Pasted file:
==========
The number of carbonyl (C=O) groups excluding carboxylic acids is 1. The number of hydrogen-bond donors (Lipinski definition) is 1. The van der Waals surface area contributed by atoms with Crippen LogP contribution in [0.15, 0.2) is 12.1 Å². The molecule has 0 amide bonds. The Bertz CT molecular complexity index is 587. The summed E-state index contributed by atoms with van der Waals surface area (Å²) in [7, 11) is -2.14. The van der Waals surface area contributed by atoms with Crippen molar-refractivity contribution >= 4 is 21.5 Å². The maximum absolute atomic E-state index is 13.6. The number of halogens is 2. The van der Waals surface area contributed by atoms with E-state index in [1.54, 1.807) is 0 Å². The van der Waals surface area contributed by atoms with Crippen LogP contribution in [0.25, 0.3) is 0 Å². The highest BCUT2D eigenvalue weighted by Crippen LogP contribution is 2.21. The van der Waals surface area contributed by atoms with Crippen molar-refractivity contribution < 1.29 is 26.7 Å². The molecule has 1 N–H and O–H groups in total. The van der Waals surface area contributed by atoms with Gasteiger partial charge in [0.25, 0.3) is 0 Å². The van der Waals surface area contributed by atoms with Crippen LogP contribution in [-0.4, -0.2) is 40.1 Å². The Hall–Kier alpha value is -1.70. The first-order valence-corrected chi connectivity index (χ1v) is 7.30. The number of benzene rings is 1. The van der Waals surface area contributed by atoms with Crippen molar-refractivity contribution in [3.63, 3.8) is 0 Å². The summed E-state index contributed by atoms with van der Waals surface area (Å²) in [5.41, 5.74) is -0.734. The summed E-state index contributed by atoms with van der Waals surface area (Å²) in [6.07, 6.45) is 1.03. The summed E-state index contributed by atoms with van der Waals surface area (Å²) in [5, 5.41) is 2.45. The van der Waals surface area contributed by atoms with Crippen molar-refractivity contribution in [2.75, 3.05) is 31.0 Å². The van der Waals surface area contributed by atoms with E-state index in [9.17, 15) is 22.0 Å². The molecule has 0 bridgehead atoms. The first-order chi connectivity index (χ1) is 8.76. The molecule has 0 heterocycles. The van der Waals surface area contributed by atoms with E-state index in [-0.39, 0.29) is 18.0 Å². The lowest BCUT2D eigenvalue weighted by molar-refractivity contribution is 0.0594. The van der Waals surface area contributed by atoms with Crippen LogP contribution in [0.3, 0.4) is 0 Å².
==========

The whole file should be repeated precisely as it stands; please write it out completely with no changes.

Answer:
The number of carbonyl (C=O) groups excluding carboxylic acids is 1. The number of hydrogen-bond donors (Lipinski definition) is 1. The van der Waals surface area contributed by atoms with Crippen LogP contribution in [0.15, 0.2) is 12.1 Å². The molecule has 0 amide bonds. The Bertz CT molecular complexity index is 587. The summed E-state index contributed by atoms with van der Waals surface area (Å²) in [7, 11) is -2.14. The van der Waals surface area contributed by atoms with Crippen molar-refractivity contribution >= 4 is 21.5 Å². The maximum absolute atomic E-state index is 13.6. The number of halogens is 2. The van der Waals surface area contributed by atoms with E-state index in [1.54, 1.807) is 0 Å². The van der Waals surface area contributed by atoms with Crippen LogP contribution in [0.25, 0.3) is 0 Å². The highest BCUT2D eigenvalue weighted by Crippen LogP contribution is 2.21. The van der Waals surface area contributed by atoms with Crippen molar-refractivity contribution < 1.29 is 26.7 Å². The molecule has 1 N–H and O–H groups in total. The van der Waals surface area contributed by atoms with Gasteiger partial charge in [0.25, 0.3) is 0 Å². The van der Waals surface area contributed by atoms with Crippen LogP contribution in [-0.4, -0.2) is 40.1 Å². The Hall–Kier alpha value is -1.70. The first-order valence-corrected chi connectivity index (χ1v) is 7.30. The number of benzene rings is 1. The van der Waals surface area contributed by atoms with Crippen molar-refractivity contribution in [3.63, 3.8) is 0 Å². The summed E-state index contributed by atoms with van der Waals surface area (Å²) in [5.41, 5.74) is -0.734. The summed E-state index contributed by atoms with van der Waals surface area (Å²) in [6.07, 6.45) is 1.03. The summed E-state index contributed by atoms with van der Waals surface area (Å²) in [5, 5.41) is 2.45. The van der Waals surface area contributed by atoms with Crippen molar-refractivity contribution in [2.75, 3.05) is 31.0 Å². The van der Waals surface area contributed by atoms with E-state index in [9.17, 15) is 22.0 Å². The molecule has 0 bridgehead atoms. The first-order chi connectivity index (χ1) is 8.76. The molecule has 0 heterocycles. The van der Waals surface area contributed by atoms with E-state index in [-0.39, 0.29) is 18.0 Å². The lowest BCUT2D eigenvalue weighted by molar-refractivity contribution is 0.0594. The van der Waals surface area contributed by atoms with Crippen LogP contribution in [0.3, 0.4) is 0 Å².